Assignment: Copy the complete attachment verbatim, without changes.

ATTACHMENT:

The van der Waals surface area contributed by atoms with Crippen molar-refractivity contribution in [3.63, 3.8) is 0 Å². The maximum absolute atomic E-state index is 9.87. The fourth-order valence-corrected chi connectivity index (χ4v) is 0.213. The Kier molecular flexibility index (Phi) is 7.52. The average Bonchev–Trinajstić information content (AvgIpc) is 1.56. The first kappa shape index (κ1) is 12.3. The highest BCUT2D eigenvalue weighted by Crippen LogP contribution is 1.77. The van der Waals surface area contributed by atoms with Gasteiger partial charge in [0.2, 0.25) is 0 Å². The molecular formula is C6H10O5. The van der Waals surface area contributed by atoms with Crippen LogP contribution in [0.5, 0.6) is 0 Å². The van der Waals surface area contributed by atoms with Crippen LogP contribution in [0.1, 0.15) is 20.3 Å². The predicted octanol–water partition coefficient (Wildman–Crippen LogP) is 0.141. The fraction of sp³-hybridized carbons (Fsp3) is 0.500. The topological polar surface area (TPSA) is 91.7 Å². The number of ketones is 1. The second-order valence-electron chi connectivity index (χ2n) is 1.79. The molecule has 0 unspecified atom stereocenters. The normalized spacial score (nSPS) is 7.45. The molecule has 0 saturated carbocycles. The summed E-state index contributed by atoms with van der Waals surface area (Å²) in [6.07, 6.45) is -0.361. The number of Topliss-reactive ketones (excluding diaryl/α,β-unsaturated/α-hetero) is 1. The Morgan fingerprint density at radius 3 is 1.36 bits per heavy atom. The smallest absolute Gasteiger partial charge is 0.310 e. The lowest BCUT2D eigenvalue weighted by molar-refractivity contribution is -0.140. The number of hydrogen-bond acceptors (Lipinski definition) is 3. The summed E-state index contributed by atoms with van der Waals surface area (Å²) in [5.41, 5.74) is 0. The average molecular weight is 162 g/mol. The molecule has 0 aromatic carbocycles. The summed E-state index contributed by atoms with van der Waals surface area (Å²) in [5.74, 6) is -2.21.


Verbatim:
The van der Waals surface area contributed by atoms with Crippen molar-refractivity contribution in [3.63, 3.8) is 0 Å². The maximum absolute atomic E-state index is 9.87. The fourth-order valence-corrected chi connectivity index (χ4v) is 0.213. The Kier molecular flexibility index (Phi) is 7.52. The average Bonchev–Trinajstić information content (AvgIpc) is 1.56. The first kappa shape index (κ1) is 12.3. The highest BCUT2D eigenvalue weighted by Crippen LogP contribution is 1.77. The van der Waals surface area contributed by atoms with Gasteiger partial charge in [0.2, 0.25) is 0 Å². The molecular formula is C6H10O5. The van der Waals surface area contributed by atoms with Crippen LogP contribution in [0.5, 0.6) is 0 Å². The van der Waals surface area contributed by atoms with Crippen LogP contribution in [0.1, 0.15) is 20.3 Å². The predicted octanol–water partition coefficient (Wildman–Crippen LogP) is 0.141. The fraction of sp³-hybridized carbons (Fsp3) is 0.500. The topological polar surface area (TPSA) is 91.7 Å². The number of ketones is 1. The second-order valence-electron chi connectivity index (χ2n) is 1.79. The molecule has 0 unspecified atom stereocenters. The normalized spacial score (nSPS) is 7.45. The molecule has 0 saturated carbocycles. The summed E-state index contributed by atoms with van der Waals surface area (Å²) in [6.07, 6.45) is -0.361. The number of Topliss-reactive ketones (excluding diaryl/α,β-unsaturated/α-hetero) is 1. The Morgan fingerprint density at radius 3 is 1.36 bits per heavy atom. The smallest absolute Gasteiger partial charge is 0.310 e. The lowest BCUT2D eigenvalue weighted by molar-refractivity contribution is -0.140. The number of hydrogen-bond acceptors (Lipinski definition) is 3. The summed E-state index contributed by atoms with van der Waals surface area (Å²) in [5.41, 5.74) is 0. The average molecular weight is 162 g/mol. The molecule has 0 aromatic carbocycles. The summed E-state index contributed by atoms with van der Waals surface area (Å²) in [5.74, 6) is -2.21.